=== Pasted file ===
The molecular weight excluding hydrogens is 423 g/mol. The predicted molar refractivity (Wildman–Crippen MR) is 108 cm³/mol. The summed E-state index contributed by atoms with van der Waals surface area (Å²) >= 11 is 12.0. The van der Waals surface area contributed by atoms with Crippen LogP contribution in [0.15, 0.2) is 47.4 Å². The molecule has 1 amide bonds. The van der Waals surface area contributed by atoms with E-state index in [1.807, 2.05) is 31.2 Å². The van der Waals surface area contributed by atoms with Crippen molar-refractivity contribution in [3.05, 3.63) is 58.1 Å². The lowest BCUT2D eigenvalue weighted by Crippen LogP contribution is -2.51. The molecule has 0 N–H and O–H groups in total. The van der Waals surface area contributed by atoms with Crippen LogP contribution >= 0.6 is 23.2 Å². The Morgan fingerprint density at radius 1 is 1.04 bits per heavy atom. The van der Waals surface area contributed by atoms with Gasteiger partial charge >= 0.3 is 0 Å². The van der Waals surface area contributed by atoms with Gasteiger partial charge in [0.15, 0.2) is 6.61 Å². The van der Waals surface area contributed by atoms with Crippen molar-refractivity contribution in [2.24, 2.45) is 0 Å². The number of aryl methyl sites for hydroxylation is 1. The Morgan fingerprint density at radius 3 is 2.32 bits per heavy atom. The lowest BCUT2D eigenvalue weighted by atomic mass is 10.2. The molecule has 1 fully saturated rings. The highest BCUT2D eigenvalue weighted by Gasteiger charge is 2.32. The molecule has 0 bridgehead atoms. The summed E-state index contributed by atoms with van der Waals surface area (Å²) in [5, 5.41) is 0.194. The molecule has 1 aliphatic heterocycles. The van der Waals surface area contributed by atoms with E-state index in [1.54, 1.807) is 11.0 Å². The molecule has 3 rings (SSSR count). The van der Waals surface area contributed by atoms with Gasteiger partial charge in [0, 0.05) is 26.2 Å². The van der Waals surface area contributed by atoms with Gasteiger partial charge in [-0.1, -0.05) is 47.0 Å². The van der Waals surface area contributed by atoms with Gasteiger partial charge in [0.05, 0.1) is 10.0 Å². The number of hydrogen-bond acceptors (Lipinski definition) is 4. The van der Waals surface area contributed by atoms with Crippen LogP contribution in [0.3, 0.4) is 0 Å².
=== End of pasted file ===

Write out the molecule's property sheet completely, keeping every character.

The molecular weight excluding hydrogens is 423 g/mol. The predicted molar refractivity (Wildman–Crippen MR) is 108 cm³/mol. The summed E-state index contributed by atoms with van der Waals surface area (Å²) >= 11 is 12.0. The van der Waals surface area contributed by atoms with Crippen LogP contribution in [0.15, 0.2) is 47.4 Å². The molecule has 1 amide bonds. The van der Waals surface area contributed by atoms with E-state index in [1.807, 2.05) is 31.2 Å². The van der Waals surface area contributed by atoms with Crippen molar-refractivity contribution in [3.05, 3.63) is 58.1 Å². The lowest BCUT2D eigenvalue weighted by Crippen LogP contribution is -2.51. The molecule has 0 N–H and O–H groups in total. The van der Waals surface area contributed by atoms with Crippen LogP contribution >= 0.6 is 23.2 Å². The Morgan fingerprint density at radius 1 is 1.04 bits per heavy atom. The van der Waals surface area contributed by atoms with Gasteiger partial charge >= 0.3 is 0 Å². The van der Waals surface area contributed by atoms with Gasteiger partial charge in [0.15, 0.2) is 6.61 Å². The van der Waals surface area contributed by atoms with Crippen molar-refractivity contribution in [2.24, 2.45) is 0 Å². The number of aryl methyl sites for hydroxylation is 1. The Morgan fingerprint density at radius 3 is 2.32 bits per heavy atom. The lowest BCUT2D eigenvalue weighted by atomic mass is 10.2. The molecule has 1 fully saturated rings. The highest BCUT2D eigenvalue weighted by Gasteiger charge is 2.32. The molecule has 0 bridgehead atoms. The summed E-state index contributed by atoms with van der Waals surface area (Å²) in [5, 5.41) is 0.194. The molecule has 1 aliphatic heterocycles. The van der Waals surface area contributed by atoms with E-state index in [1.54, 1.807) is 11.0 Å². The molecule has 3 rings (SSSR count). The van der Waals surface area contributed by atoms with Gasteiger partial charge in [0, 0.05) is 26.2 Å². The van der Waals surface area contributed by atoms with Gasteiger partial charge in [-0.1, -0.05) is 47.0 Å². The van der Waals surface area contributed by atoms with Gasteiger partial charge in [0.05, 0.1) is 10.0 Å². The number of hydrogen-bond acceptors (Lipinski definition) is 4. The van der Waals surface area contributed by atoms with Crippen LogP contribution in [0.3, 0.4) is 0 Å².